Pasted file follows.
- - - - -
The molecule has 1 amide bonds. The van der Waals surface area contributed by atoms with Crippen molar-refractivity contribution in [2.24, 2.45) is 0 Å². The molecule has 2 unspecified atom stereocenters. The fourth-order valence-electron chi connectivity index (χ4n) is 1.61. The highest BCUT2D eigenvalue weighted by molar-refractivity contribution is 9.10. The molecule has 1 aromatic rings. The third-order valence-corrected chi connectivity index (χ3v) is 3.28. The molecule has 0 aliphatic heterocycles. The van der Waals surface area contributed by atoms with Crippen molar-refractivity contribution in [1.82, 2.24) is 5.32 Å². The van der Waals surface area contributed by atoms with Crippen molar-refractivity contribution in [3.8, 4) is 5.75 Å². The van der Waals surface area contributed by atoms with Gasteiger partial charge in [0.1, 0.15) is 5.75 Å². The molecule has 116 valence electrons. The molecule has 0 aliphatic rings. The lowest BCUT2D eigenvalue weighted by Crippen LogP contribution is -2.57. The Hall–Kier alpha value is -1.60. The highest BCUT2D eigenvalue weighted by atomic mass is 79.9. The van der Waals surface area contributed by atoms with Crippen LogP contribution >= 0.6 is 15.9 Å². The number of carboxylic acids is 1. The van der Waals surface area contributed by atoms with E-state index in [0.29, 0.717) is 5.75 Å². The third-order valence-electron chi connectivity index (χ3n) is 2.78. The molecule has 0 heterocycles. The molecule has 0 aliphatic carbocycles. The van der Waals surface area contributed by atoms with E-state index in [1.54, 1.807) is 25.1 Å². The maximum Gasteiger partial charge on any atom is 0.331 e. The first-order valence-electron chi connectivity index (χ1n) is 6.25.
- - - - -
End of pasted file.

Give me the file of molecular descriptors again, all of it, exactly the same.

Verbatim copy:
The molecule has 1 amide bonds. The van der Waals surface area contributed by atoms with Crippen molar-refractivity contribution in [2.24, 2.45) is 0 Å². The molecule has 2 unspecified atom stereocenters. The fourth-order valence-electron chi connectivity index (χ4n) is 1.61. The highest BCUT2D eigenvalue weighted by molar-refractivity contribution is 9.10. The molecule has 1 aromatic rings. The third-order valence-corrected chi connectivity index (χ3v) is 3.28. The molecule has 0 aliphatic heterocycles. The van der Waals surface area contributed by atoms with Crippen molar-refractivity contribution in [1.82, 2.24) is 5.32 Å². The van der Waals surface area contributed by atoms with Crippen molar-refractivity contribution in [3.8, 4) is 5.75 Å². The van der Waals surface area contributed by atoms with Gasteiger partial charge in [0.1, 0.15) is 5.75 Å². The molecule has 116 valence electrons. The molecule has 0 aliphatic rings. The lowest BCUT2D eigenvalue weighted by Crippen LogP contribution is -2.57. The Hall–Kier alpha value is -1.60. The highest BCUT2D eigenvalue weighted by atomic mass is 79.9. The van der Waals surface area contributed by atoms with Crippen LogP contribution >= 0.6 is 15.9 Å². The number of carboxylic acids is 1. The van der Waals surface area contributed by atoms with E-state index in [0.29, 0.717) is 5.75 Å². The third-order valence-electron chi connectivity index (χ3n) is 2.78. The molecule has 0 heterocycles. The molecule has 0 aliphatic carbocycles. The van der Waals surface area contributed by atoms with E-state index in [1.54, 1.807) is 25.1 Å². The maximum Gasteiger partial charge on any atom is 0.331 e. The first-order valence-electron chi connectivity index (χ1n) is 6.25.